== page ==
Jim Gloster, Production Designer and Art Director: Charlotte Film Industry Insider
An interview series highlighting local experts in the business with insight for the Charlotte community and those aspiring to break into the film industry.
by Brittany Jenkins Nov 13, 2020
"There are a lot of people who want to work in the industry and those who succeed all have a great work ethic. They show up early and leave late. They look ahead in any given project and move on to the next steps without being asked. They are great observers in that if they don’t know what to do next, they watch more experienced co-workers and learn from their actions. They realize that a superior end product is the goal. They need to be great collaborators because the film industry is all about a huge group of people working together to tell a story.
The best advice I ever received came when I was stepping up from the position of Art Director to Production Designer. I had been an Art Director for many years. For those who don’t know, an Art Director serves as the Project Manager for the Art Dept. They schedule, budget and coordinate the work of various departments that work together to provide the sets for a production.
The Production Designer is the creative head of the Art Department. He or she is responsible for the physical look of the show. I stepped up to the position of Production Designer on the 2nd season of the television series VEEP. To put it mildly, I was very nervous to be taking on the responsibility of creating the look for a hit series for HBO.
I expressed my reservations to a Decorator friend of mine. She replied in her succinct manor, “What are you worried about? All you have to do is dream it up. You’ll have an army of people making it happen.”
The main point I took from her statement was that I’m no better than the crew I have working for me. And I have been very fortunate to have some of the very best Artists and Craftsmen in the industry collaborating with me on creating looks for various television shows.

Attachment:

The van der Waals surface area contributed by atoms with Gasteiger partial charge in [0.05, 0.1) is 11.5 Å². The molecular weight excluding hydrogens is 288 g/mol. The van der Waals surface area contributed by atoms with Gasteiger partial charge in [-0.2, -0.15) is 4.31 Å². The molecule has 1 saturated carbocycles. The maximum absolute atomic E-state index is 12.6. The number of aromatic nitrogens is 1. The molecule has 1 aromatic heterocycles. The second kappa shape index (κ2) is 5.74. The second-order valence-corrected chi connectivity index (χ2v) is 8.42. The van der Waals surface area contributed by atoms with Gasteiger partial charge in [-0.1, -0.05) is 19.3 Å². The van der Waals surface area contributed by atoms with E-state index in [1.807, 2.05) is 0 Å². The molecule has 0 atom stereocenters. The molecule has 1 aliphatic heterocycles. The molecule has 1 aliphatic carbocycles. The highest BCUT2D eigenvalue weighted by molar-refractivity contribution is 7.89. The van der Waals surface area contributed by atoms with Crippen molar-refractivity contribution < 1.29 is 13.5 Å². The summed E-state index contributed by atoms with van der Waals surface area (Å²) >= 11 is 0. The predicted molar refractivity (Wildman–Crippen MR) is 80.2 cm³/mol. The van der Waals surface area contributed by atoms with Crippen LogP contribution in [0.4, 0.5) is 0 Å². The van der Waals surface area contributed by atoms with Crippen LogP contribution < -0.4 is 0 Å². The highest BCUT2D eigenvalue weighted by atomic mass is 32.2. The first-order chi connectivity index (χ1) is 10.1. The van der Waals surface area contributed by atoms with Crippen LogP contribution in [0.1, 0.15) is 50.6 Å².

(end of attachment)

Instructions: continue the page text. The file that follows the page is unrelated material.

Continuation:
I first got started in the film industry with a television commercial for “Good and Plenty” candy. Since the fourth grade I had been involved in the Theatre. I majored in Theatre at Catawba College in Salisbury, NC. I was involved with the original Charlotte Shakespeare Company. I went on to work as the Designer/Tech Director at Theatre Charlotte. That candy commercial opened the door for me into a whole new avenue of the entertainment industry. I worked in many departments as a Set Dresser, Assistant Prop Master, Painter, Carpenter, Graphic Designer, Art Director. My “big break” came when “Talladega Nights” came to Charlotte and I worked with the wonderful Production Designer, Clayton Hartley. I soon became Clayton’s main Art Director and traveled the country working on various feature films.
On Talladega Nights I was sent down to Talladega Superspeedway with the second unit shooting crew. We were charged with shooting the race sequences for the film. I was in charge of revamping the speedway graphics to suit our story line and to oversee the graphic design and wrapping of the race cars.
In one sequence we were filming a massive pileup stunt for one of the races. The camera was mounted to a device called the “Russian Arm”. The Russian Arm is a crane arm mounted to the top of a souped-up SUV. The camera is mounted to the end of the arm.
For safety, the vehicle was on one side of the pit wall and the twenty-some stunt racecars were on the other side.
As the stunt unfolded the stuntmen rounded the track and at the designated time willfully smashed their cars into one another. Unfortunately, one of the cars also smashed into the camera on the end of the Russian Arm. I still remember, as the smoke cleared and the wind picked up, seeing wisps of the camera’s film drifting down the track.
Needless to say production stopped. Thankfully no one was injured. But in the next twenty four hours we had to re-skin all of the cars and have them ready to re-shoot the stunt the next afternoon."